The US military has conducted missions outside the Kabul airport to rescue Americans.
There have been at least two cases involving "rotary aircraft," the Pentagon said, hinting there were others.
The decision to carry out these missions is being made by commanders on the ground.
The US military has conducted multiple rescue missions outside the airport in Kabul to help Americans trapped in the city make it to the airfield where evacuation operations are ongoing, the Pentagon said Thursday.
President Joe Biden, who has faced sharp criticism for developments in Afghanistan, said publicly on Friday that the US military left the airport to rescue 169 Americans.
The Pentagon provided additional details, explaining that three CH-47 Chinook helicopters picked up the Americans at the Baron Hotel about 650 feet from the airport, CNN reported.
Talking to reporters on Monday, Pentagon press secretary John Kirby revealed that there have been additional missions but declined to provide any significant details.
"On occasion, where there's a need and there's a capability to meet that need, our commanders on the ground are doing what they feel they need to do to help Americans reach the airport," Kirby said, noting that such missions are "not regular" and that US military personnel are not "patrolling the streets of Kabul."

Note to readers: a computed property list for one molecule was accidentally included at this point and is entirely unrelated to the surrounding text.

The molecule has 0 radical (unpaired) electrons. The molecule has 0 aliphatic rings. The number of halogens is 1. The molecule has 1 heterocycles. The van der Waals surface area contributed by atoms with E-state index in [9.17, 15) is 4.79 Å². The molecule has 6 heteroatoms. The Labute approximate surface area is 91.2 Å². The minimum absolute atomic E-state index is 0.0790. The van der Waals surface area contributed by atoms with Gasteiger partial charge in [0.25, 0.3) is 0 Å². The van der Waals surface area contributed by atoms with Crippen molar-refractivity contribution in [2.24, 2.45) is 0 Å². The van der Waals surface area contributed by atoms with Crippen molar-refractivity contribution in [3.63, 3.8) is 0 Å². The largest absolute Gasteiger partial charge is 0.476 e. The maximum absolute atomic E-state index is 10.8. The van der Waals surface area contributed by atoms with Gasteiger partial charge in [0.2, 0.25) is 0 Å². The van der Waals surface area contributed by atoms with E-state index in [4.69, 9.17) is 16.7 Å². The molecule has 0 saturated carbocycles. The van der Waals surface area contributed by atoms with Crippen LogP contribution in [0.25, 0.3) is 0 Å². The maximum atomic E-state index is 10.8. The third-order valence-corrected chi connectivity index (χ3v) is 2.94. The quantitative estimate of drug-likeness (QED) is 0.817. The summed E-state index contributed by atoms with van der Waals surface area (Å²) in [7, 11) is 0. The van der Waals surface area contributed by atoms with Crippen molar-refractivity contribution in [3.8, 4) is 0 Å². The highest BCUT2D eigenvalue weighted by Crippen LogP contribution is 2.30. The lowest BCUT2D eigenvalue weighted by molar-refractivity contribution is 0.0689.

"There has been at least one additional instance where rotary airlift was used to help Americans get from outside the airport into the airport," he said.
"We are going out as needed and helping Americans," the spokesman said, adding that while he only mentioned two missions, both of which involved helicopters, "that doesn't mean it's the sum total of what we're doing to go out and try to bring and assist Americans coming in."
Kirby explained that the US military is "using a variety of methods" to assist Americans trying to reach the airport through hard-to-reach gates, but he said he would not "detail all of them because the threat environment is so high."
The Pentagon spokesman said that there is "no coordination" with the Taliban during the airlift operations. It is unclear exactly when the missions Kirby mentioned took place.
The swift fall of Afghanistan to the Taliban after two decades of war has left the US and its NATO allies scrambling to evacuate not only their own people but also Afghan partners at Hamid Karzai International Airport.
People trying to reach the airport have encountered massive crowds, hostile Taliban militants, and sporadic bursts of violence.
Since August 14, just one day before a sweeping Taliban offensive reached the Afghan capital and triggered a rush to get tens of thousands of people out of the country, the US has helped evacuate roughly 37,000 people, but there are still thousands more in need of support.
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